Trevi Market

copertina amato martina

icona alimentare

Trevi market is the smallest corner market in Rome. Formally there should still be four or five stalls, but practically there is only one managed by Mr. Amato and his family, with the help of the worker Martina.

A walk through the stalls

“Everything started as my son was working for the owner of this stall, so when he retired we took over the license and now it’s a family business. In addition to the stall, we have a refrigerated warehouse, so we serve the restaurants in the neighborhood with our ape-car, while our main customers at the stall are families buying clean vegetables: artichokes, chicory, broccoli. We could not survive just with the tourists who buy an apple” tells us Amato, while he keeps on cleaning puntarelle (a variant of chicory, very typical in Rome). 7
Once upon a time it was not like that. Trevi market was the favorite market of President Pertini, who used to live at Piazza Trevi during his 7 years mandate, instead of at the presidential house in Quirinale. “In the Sixties there used to be approximately fifty stalls along the wall behind Quirinale, mainly farmers – tells us Amato – but also butchers and fishmongers. Today we are the only ones remaining. I’m 73 years old, but I still like coming every day to help my children and spend time cleaning puntarelle. Sometimes some tourist, especially foreigners, stops to look at me working, they remain astonished in front of this little steel machine, it’s a craft made machine… sometimes someone ends up buying it!”. As we say good bye to Mr. Amato we ask him the secret for cleaning perfectly puntarelle. Check out the video in the gallery section.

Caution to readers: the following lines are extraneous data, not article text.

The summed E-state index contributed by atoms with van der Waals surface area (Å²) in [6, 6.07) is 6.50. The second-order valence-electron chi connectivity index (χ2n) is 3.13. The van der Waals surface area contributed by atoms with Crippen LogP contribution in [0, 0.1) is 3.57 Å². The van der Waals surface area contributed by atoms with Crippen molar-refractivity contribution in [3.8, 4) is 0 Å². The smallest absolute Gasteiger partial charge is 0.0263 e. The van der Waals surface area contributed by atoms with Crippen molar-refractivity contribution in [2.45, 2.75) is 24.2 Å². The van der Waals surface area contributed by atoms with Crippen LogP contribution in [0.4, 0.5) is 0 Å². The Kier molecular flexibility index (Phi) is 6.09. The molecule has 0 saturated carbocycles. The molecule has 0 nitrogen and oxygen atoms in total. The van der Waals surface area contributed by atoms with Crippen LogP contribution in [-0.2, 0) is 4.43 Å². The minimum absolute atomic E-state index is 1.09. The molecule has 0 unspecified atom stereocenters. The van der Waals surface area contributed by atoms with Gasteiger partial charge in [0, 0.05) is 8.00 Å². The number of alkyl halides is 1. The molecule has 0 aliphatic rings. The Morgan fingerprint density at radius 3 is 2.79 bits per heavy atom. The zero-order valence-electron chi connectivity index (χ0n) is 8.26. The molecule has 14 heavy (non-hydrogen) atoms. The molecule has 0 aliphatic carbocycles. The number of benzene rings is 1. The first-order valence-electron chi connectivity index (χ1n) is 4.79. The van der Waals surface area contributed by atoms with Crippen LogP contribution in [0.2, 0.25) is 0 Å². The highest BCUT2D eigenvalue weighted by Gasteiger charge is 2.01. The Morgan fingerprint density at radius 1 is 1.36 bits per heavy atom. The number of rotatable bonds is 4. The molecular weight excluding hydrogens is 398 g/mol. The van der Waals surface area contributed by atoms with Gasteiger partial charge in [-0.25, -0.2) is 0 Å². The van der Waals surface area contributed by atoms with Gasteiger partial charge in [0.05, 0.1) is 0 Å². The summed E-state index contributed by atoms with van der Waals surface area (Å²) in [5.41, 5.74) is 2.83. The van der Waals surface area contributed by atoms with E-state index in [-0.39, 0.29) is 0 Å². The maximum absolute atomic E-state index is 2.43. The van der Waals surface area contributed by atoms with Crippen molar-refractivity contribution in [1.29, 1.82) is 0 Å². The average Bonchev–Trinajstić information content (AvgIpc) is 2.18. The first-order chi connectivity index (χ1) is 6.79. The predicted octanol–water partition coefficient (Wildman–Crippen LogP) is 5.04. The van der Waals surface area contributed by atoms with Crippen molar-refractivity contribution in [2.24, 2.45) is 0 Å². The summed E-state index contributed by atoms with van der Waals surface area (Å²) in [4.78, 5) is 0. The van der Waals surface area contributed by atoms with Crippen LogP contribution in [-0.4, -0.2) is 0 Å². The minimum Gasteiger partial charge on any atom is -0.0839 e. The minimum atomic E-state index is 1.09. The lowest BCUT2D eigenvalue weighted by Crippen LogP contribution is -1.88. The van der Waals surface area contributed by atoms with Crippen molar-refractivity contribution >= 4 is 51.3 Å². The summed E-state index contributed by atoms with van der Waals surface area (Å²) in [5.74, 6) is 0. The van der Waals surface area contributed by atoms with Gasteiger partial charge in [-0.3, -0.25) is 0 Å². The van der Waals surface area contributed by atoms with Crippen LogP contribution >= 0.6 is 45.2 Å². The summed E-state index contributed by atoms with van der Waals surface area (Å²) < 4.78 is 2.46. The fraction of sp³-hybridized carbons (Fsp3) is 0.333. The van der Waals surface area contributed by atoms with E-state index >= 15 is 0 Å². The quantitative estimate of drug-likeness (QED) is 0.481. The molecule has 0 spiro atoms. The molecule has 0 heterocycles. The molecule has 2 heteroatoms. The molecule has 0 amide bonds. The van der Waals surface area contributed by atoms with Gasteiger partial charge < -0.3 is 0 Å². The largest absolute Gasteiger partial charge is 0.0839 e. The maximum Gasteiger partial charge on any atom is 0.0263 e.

Alice's Wonderland

“I went to Trevi’s market, the one with only one stall, once long long time ago. We passed by with Mummy, Daddy and a friend of ours as we were heading to that fountain where everyone throws a coin and wishes to come back to Rome. But that day we were kind of in a hurry, so even 10Mummy, who is really obsessed with markets, couldn’t stop. But she went back one day, when I was in school. She told me about this man who spends all day cleaning puntarelle and showed me the pictures of his little machine, it was all very interesting but I will never ever eat puntarelle, even if they were the only food on the table. I guess Mr. Amato suspected that I wouldn’t eat his puntarelle (with garlic, anchovies... but not even alone!) so he gave Mummy a banana, just for me!”.

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